Retired Col. Bob Freniere sits in the back of his van, where he lives, with all of his possessions in King of Prussia, Pa. After a 30-year military career, Freniere is struggling to live on his disability pay while trying to find a job. (Michael Bryant / The Philadelphia Inquirer via AP)
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Retired Air Force Col. Robert Freniere unintentionally became the public face for homeless veterans after a Philadelphia newspaper wrote about his struggle to find work.
Freniere spent just over 30 years in the military, and after he was medically retired in 2006 at age 51 he landed a job with a defense contractor in Afghanistan earning $150,000 per year.
But he returned to the U.S. in 2012 to a weak economy, sequestration and the winding down of the wars in Afghanistan and Iraq. And few job opportunities.
Soon, Freniere became one of an estimated 57,000 homeless veterans in 2013, an estimate drawn from the U.S. government’s Point in Time Count, which is meant to provide a snapshot of how many veterans are homeless on a given night. The 2013 figure shows a 24 percent decline since 2010, according to the Veterans Affairs Department.
But Freniere’s situation is complex, and contributing to his homelessness are family issues, financial obligations and other unique circumstances.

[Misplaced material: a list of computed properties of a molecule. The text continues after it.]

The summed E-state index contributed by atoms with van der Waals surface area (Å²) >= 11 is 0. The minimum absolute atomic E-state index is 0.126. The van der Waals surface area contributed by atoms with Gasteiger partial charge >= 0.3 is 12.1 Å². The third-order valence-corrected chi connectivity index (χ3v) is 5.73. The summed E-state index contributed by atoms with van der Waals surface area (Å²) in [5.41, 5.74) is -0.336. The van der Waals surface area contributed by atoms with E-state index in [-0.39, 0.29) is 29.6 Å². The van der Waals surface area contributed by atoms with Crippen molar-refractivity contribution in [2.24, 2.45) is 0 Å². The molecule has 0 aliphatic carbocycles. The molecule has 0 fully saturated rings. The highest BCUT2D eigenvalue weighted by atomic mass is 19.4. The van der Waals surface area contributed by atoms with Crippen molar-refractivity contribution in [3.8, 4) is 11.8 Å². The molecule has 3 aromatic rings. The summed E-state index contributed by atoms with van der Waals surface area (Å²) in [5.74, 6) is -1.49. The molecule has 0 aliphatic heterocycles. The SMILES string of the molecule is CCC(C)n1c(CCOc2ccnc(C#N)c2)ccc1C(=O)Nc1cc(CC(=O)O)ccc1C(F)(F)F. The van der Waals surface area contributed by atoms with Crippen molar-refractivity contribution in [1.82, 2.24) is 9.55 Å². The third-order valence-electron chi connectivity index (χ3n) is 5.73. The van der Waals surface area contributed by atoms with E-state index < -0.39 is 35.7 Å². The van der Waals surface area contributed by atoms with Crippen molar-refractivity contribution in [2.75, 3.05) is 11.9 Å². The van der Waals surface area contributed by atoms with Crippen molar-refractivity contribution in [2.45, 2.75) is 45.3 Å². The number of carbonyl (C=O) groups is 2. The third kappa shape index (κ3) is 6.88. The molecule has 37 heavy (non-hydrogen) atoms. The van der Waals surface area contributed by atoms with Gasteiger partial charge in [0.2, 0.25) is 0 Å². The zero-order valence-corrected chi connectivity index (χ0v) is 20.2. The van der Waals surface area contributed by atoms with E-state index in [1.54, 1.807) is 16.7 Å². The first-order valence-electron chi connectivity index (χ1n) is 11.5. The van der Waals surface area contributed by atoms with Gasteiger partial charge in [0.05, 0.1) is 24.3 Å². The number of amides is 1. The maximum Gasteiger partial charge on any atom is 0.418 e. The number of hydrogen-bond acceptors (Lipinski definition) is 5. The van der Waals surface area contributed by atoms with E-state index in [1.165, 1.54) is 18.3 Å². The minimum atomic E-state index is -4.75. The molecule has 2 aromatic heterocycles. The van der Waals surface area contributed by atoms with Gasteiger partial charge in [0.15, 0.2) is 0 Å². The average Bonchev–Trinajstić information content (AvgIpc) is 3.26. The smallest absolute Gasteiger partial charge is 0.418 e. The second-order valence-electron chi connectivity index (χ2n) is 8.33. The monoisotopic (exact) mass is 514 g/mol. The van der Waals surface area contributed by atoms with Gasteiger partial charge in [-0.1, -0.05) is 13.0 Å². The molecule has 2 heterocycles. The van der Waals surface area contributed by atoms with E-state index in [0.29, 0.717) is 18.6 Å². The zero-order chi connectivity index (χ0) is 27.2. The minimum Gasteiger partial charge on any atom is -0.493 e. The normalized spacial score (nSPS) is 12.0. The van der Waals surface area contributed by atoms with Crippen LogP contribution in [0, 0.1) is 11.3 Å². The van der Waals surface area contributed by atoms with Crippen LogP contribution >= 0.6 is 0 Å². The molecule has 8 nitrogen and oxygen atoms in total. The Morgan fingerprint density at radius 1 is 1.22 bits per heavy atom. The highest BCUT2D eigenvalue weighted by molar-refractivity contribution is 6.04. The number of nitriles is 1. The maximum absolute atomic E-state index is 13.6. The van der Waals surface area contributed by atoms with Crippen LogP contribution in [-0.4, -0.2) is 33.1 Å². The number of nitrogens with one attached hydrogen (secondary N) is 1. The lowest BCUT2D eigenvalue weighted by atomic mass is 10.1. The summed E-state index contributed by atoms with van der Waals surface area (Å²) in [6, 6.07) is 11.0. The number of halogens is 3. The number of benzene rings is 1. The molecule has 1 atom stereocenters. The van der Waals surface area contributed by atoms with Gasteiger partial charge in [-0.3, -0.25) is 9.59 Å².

The frequent separations from family during deployments, the transition from the military to civilian life and the mental and physical impacts of service can amplify the factors that lead to homelessness, said Kelly Caffarelli, president of the Home Depot Foundation, which helps veterans and their families get the housing they need.
“Historically, veterans are twice as likely to be homeless as their civilian counterparts,” Caffarelli said in a Jan. 23 interview.
The job search
One reason veterans have a hard time finding work is it is hard for them to translate the skills they used in the military to civilian employers, she said.
Count Freniere among them.
“My last job [that] I got full time was with a company up in Wisconsin in sales,” he said in a Jan. 21 interview. “That’s not what I was trained to do with my life but I thought I would give it a try. It was a company that was owned by a former military officer who I got along with fabulously, and in the end, it just wasn’t a good fit for me.”
Adding to his troubles, Freniere is estranged from his current wife, so he cannot live in the home he owns.
While he gets about $3,928 per month in disability pay for a back injury, he said he cannot afford an apartment because he still pays all the bills he had when he was pulling down six figures.
After paying for food, gas and tuition for two sons in college, the money goes fast. Although he has Tricare Prime, he also pays for a separate insurance policy.
“I’ve had friends that have let me stay at their homes,” Freniere said. “I’ve also had family that have offered but because of where they are located, it’s not advantageous for me in terms of applying for jobs.”
Help is available for veterans who need housing, said John Driscoll, president and CEO, National Coalition for Homeless Veterans.